Lucknow: A Summary

Day 1: Day of Unrest

We made our way from Mussoorie down to Dehradun for – from what everyone could tell – was an on-time (or only marginally delayed) train departure. Scheduled to depart at 20:30, and the train was only to arrive at 19:10 – but that sort of delay is manageable. Adam and I settled down to wait, with about half an hour to kill, and the train… still not present. This was to be the theme for the evening, as after delays due to fog, the train did not arrive until almost 23:15 – and then didn’t depart until nearly midnight. It was otherwise an uneventful trip, and we secured a prepaid rickshaw from Charbagh (the main railway station) to our homestay, over on Mall Avenue.

After settling in (and, admittedly, taking a nap!) we decided to do some exploring and walked up from our homestay to Hazratganj. Or so we thought, having not brought a copy of a high-detail map in our pockets. We ended up not wanting to walk much more, and decided to stop at the first thing we saw: a Pizza Hut. The service was good, the food was great, and it was noticeably different than the one in Dehradun. We walked back down from the restaurant to our hotel, and made a few notes about travelling in UP: the cycle rickshaw drivers just do not understand “no”, “go away”, “we don’t want one”, in any language. We tried, too, in English and Hindi. The rickshaw drivers are incessant, and the easiest way to avoid them is simply to not make eye contact.

Day 2: Day of Sights and Food

Adam called and arranged for the UP Heritage Walking Tour in the morning. At about 7:15am, we caught a rickshaw – sadly, a cycle rickshaw (no autos in that area) and it took us about 45 minutes to get up to the Imambara, where we were supposed to meet the tour guides. The ride was not bad, but as it was a very chilly and foggy morning, it was a less than wholly enjoyable ride. We also had managed to not get breakfast, and subsequently were cold, a little hungry, and not in the most chipper of moods. There was a little confusion about where we had to meet the guides, but ended up finding them, and proceeded through the tour.

We saw a lot of interesting things; the insides of some imambaras, the Rumi Darwaza, the Street of Flowers – both the one behind the Bara Imambara, and the one down in Chowk. We walked through Chowk/Chandni Chowk, which is one of the oldest parts of the city, and includes things like an Ayurvedic hospital, lots and lots of chikan shops, and a home of some former-royals who had ties to the Indian struggle for Independence. At that home, they have many interesting documents, including letters from Gandhi-ji and others related to the freedom struggle from the British.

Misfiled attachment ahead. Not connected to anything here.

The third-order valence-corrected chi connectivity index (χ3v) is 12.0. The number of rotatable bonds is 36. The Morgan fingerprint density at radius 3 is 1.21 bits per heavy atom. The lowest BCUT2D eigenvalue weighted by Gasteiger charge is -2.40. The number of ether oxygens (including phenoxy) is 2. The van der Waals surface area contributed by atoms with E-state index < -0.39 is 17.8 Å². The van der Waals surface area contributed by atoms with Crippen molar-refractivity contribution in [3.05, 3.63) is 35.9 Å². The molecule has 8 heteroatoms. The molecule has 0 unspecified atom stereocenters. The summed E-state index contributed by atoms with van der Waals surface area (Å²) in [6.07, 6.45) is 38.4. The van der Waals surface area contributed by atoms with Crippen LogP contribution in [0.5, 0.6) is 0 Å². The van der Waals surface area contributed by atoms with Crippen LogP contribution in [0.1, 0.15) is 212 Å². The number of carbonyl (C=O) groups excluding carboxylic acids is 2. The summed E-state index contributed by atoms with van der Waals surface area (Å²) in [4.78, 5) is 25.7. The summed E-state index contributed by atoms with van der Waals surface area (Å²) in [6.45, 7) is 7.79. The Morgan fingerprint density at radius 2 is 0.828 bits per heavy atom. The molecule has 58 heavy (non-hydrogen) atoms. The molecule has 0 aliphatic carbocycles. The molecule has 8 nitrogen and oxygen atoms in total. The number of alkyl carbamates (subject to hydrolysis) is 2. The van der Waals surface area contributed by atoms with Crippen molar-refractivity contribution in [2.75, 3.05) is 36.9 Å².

Adam and I did some holiday shopping, knocking out a couple of extra gifts we’d been hoping to acquire; we also stopped to have two absolutely delightful snacks/meals. The

Malaai Makkhan: whipped cream with cardamom & silver foil

first thing we tried was malaai makkhan (or daulat ki chaat in other parts). It’s fresh cream, whipped to a frothy height, and then flavoured with either cardamom or saffron. The one we sampled was cardamom; it was bedecked with silver foil and pistachios sliced razor thin (we watched them; they really were sliced with a razor).

We also stopped at the original Tundey Kebab in Chowk, and paid Rs51 for 3 plates of kebabs and roti.  The kebabs were not the Western “shish kebab” of chunks of meat and veg on a skewer; they were patties of absolutely delicious perfectly-spiced meat, crispy on the outside and soft as butter on the inside. Served with roti and sliced raw onions, or sheermal (naan cooked on a tandoor and then covered with a saffron ‘sauce’/coating)… they were absolutely amazing.

After we finished our shopping in Chowk, we weren’t sure what to do next, so we decided to go down to Aminabad and go shopping for the various and sundry things that we wanted but didn’t want to pay tourist prices for. When we hailed an autorickshaw, we didn’t have an exact address, but there’s one place in Aminabad every rickshaw driver knows: Tundey Kebab.